Roman Numerals, Revisited

June 3, 2014

To convert an integer to a roman numeral, index through a list of roman numerals in descending order, adding the roman numeral to the accumulating output whenever it is less than the remaining integer. We handle two-character subtractive sequences as if they were a single number, adding the characters to the output in reverse order:

(define (integer->roman n)
  (let loop ((n n) (nums '((1000 #\M) (900 #\M #\C)
       (500 #\D) (400 #\D #\C) (100 #\C) (90 #\C #\X)
       (50 #\L) (40 #\L #\X) (10 #\X) (9 #\X #\I)
       (5 #\V) (4 #\V #\I) (1 #\I))) (xs '()))
    (cond ((zero? n) (list->string (reverse xs)))
          ((<= (caar nums) n)
            (loop (- n (caar nums))
                  nums (append (cdar nums) xs)))
          (else (loop n (cdr nums) xs)))))

You might want to compare this code to the code of the previous exercise and contemplate how a small change in the structure of the data can lead to such a large simplification in the structure of the algorithm.

The inverse function uses the pattern-matching macro of the Standard Prelude:

(define (roman->integer str)
  (let loop ((cs (string->list str)) (n 0))
    (list-match cs
    (() n)
    ((#\M.     rest) (loop rest (+ n 1000)))
    ((#\C #\M . rest) (loop rest (+ n 900)))
    ((#\D     . rest) (loop rest (+ n 500)))
    ((#\C #\D . rest) (loop rest (+ n 400)))
    ((#\C     . rest) (loop rest (+ n 100)))
    ((#\X #\C . rest) (loop rest (+ n 90)))
    ((#\L     . rest) (loop rest (+ n 50)))
    ((#\X #\L . rest) (loop rest (+ n 40)))
    ((#\X     . rest) (loop rest (+ n 10)))
    ((#\I #\X . rest) (loop rest (+ n 9)))
    ((#\V     . rest) (loop rest (+ n 5)))
    ((#\I #\V . rest) (loop rest (+ n 4)))
    ((#\I     . rest) (loop rest (+ n 1)))
    (else (error 'roman->integer "invalid character")))))

Again, a small change in the algorithm makes a large change in the readability of the code. Here we check that the two functions are inverses of each other, using the assert macro from the Standard Prelude:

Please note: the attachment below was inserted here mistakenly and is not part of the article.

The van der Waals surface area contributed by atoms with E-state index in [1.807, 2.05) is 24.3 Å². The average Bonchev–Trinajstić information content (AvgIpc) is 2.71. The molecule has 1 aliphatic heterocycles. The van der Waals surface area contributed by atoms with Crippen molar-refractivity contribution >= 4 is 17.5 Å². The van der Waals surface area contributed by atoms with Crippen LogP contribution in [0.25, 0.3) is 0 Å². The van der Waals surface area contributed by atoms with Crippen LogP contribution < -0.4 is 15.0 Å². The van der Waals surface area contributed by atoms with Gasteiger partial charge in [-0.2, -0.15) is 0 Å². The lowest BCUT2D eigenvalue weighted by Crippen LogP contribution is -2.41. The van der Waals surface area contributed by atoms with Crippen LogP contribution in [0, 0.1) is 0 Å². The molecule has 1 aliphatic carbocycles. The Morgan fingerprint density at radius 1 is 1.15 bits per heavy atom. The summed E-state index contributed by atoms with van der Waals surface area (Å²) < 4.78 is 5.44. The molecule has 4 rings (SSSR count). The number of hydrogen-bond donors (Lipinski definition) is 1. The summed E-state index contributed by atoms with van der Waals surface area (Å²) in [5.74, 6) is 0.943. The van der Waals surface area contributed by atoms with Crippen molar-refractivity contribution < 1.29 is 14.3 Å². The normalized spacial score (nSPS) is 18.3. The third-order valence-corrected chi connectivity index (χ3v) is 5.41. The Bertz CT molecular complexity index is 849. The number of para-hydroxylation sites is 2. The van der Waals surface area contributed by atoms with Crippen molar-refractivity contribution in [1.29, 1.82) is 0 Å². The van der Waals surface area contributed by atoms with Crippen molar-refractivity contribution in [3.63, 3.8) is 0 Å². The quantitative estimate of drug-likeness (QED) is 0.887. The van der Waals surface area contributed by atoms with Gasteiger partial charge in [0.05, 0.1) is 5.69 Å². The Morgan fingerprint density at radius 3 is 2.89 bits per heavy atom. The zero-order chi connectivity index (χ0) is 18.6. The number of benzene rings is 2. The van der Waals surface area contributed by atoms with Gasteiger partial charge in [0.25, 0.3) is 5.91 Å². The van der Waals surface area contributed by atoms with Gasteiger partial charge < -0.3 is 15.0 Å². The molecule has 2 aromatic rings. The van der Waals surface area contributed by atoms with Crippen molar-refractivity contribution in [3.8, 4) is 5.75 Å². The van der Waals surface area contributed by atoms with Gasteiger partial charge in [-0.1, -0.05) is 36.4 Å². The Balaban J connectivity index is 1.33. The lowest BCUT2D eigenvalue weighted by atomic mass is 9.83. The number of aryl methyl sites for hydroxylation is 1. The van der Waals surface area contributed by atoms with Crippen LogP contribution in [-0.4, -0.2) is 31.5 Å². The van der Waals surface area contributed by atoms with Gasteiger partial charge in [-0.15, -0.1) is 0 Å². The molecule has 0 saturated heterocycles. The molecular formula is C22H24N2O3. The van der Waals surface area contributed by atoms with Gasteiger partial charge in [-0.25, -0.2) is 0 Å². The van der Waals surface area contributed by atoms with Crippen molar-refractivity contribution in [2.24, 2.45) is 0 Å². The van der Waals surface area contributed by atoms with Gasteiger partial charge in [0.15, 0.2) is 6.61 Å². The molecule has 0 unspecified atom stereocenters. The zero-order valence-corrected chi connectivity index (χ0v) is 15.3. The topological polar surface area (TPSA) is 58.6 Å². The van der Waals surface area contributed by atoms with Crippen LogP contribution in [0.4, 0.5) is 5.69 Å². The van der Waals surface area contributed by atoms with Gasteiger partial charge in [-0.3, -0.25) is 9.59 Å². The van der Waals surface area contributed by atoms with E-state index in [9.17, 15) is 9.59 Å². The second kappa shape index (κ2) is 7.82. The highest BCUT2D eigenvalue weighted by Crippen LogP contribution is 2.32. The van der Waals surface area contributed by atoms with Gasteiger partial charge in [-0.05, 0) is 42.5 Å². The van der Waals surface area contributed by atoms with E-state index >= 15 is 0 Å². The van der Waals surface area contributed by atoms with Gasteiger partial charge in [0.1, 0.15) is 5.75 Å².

> (do ((i 1 (+ i 1))) ((= i 5000))
    (assert i (roman->integer (integer->roman i))))

You can run the program at http://programmingpraxis.codepad.org/tAMHXbsq.

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4 Responses to “Roman Numerals, Revisited”

  1. Felipe Ceotto said

    My C# solution from a while ago: https://gist.github.com/ceottaki/8650187

  2. matthew said

    “Standard” Roman numerals follow the regular expression:

    M*((D?C*)|CM|CD)?((L?X*)|XC|XL)?((V?I*)|IX|IV)?

    & we can write a simple recognizer, using templates to take advantage of the similarity of the 100s, 10s and 1s parts:

    #include <stdio.h>
    #include <assert.h>
    
    template<char M, int N>
    static inline const char *scan1(const char *p, int &total)
    {
      while (*p == M) {
        p++; 
        total += N;
      }
      return p;
    }
    
    template<char I, char V, char X, int N>
    static inline const char *scan3(const char *p, int &total)
    {
      if (*p == V) { 
        p++;
        total += 5*N; 
        goto ones;
      }
      if (*p == I) {
        p++;
        if (*p == X) { 
          p++; 
          total += 9*N;
        } else if (*p == V) { 
          p++; 
          total += 4*N; 
        } else {
          total += N;
        ones:
          while (*p == I) {
    	p++;
    	total += N;
          }
        }
      }
      return p;
    }
    
    int fromroman(const char *p)
    {
      int total = 0;
      p = scan1<'M',1000>(p,total);
      p = scan3<'C','D','M',100>(p,total);
      p = scan3<'X','L','C',10>(p,total);
      p = scan3<'I','V','X',1>(p,total);
      if (*p != 0) fprintf(stderr,"Invalid input at '%s'\n", p);
      return total;
    }
    
    template<char M, int N>
    static inline char *put1(char *p, int &n)
    {
      while(n >= N) { *p++ = M; n -= N; } 
      return p;
    }
    
    template<char I, char V, char X, int N>
    static inline char *put3(char *p, int &n, bool t = true)
    {
      if (t && n >= 9*N) { *p++ = I; *p++ = X; n -= 9*N; }
      if (n >= 5*N) { *p++ = V; n -= 5*N; }
      if (t && n >= 4*N) { *p++ = I; *p++ = V; n -= 4*N; }
      while (n >= N) { *p++ = I; n -= N; }
      return p;
    }